To young people, rules seem too much like limitations without purpose --an order from someone in authority which make us bristle and resist. What to wear, for example, is largely molded by peers and media. Parental rules which go against media models are questioned by our children. If, however, they understand that provocative dress is unbecoming one who follows Christ and invites unchaste thoughts and actions, that understanding has greater effect upon behavior than do rules. A firm conviction of who we are and what God expects of us is at the root of behavior. To know that we are a son or daughter of a loving Father in Heaven and have within us the seeds of divinity helps us to live up to our potential. Understanding that the power of procreation is sacred, that it is of holy origin and for a divine purpose, helps us to have perspective and wisdom beyond our years. Show more Show less

What is faith?

Faith is more than belief, more than confidence that something is true. We learn of eternal truths through witnesses. The witness may come from scripture. It may be a personal experience that someone shares with us. Because the focal point of those witnesses is something which will make us happy or give us purpose or explain something troubling, we naturally hope that it is true. Faith is a positive step or action in furtherance of that hope. For example, we may be told that the Book of Mormon is scripture, written by holy men of God for our day and translated by the gift and power of God. Since it helps us to understand the nature of our Heavenly Father and our relationship with Him and testifies of Jesus Christ, it has priceless potential. If that is true, it may change our very nature for the better. But hoping does not make it so. With hope, we must act: we read, we ponder and we pray. That is faith. And the miracle comes after the trial and after the act. In this, I am a personal witness. You can rely on my witness to exercise your own faith. At some point, hope and faith is eclipsed by actual knowledge. That is, the truth has been manifested so often and with so much force, that there is no longer room for doubt. But we continue in faith, for greater knowledge is yet to be gained. Show more Show less

Why do some call Mormonism a cult?

I have a hard time explaining what someone else believes, I usually lack enough information. Unfortunately, others do not share my reluctance to judge in ignorance and have all sorts of opinions from incomplete facts. All I can ask of those who label us "cultists" is to do two things: 1) examine our lives for evidence of blind obedience and robot-like actions and 2) let us define our own beliefs. By their fruits shall ye know them. Show more Show less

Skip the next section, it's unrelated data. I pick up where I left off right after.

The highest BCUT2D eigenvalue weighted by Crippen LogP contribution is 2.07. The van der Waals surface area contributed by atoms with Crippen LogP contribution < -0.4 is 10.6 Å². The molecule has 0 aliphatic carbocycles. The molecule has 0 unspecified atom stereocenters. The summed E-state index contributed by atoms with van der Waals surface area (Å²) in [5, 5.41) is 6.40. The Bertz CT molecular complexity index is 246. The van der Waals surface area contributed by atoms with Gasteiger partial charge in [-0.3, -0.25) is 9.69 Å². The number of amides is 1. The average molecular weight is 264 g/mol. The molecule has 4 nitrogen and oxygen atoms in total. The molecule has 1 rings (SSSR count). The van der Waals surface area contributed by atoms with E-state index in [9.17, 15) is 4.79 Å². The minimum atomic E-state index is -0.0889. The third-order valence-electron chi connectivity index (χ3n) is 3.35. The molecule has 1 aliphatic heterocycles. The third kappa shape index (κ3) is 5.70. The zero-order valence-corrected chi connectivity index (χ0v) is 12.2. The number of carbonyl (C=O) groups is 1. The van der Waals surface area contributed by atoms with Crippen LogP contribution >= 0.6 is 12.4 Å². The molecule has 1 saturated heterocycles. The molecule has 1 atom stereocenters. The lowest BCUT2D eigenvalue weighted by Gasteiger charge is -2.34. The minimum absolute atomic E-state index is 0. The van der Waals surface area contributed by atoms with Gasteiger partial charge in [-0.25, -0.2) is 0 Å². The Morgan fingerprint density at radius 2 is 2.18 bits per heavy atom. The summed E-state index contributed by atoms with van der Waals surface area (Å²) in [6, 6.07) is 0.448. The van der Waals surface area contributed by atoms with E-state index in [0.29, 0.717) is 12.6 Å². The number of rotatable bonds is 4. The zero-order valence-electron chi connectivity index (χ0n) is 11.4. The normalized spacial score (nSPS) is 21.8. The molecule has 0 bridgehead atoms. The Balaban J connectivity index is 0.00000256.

Why is family so important to Mormons?

That great Christian writer, C.S. Lewis, spoke of the nature of love: “To love at all is to be vulnerable. Love anything and your heart will be wrung and possibly broken. If you want to make sure of keeping it intact you must give it to no one, not even an animal. Wrap it carefully round with hobbies and little luxuries; avoid all entanglements. Lock it up safe in the casket or coffin of your selfishness. But in that casket, safe, dark, motionless, airless, it will change. It will not be broken; it will become unbreakable, impenetrable, irredeemable. To love is to be vulnerable.” The first lessons of love come in the family. With it comes vulnerability and possibility of pain, but also selflessness, service, interdependence and a fulness of joy. We learn charity best through family. Mormons see families as eternal. As scripture puts it: "that same sociality which exists among us here [on earth] will exist among us there [in heaven], only it will be coupled with eternal glory, which glory we do not now enjoy." D&C 130:2. So we try to develop our own character and treat each other in such a way that it will be a great joy to be together even after death. I, for one, cannot envision heaven without being surrounded by those whom I love best on this earth. Show more Show less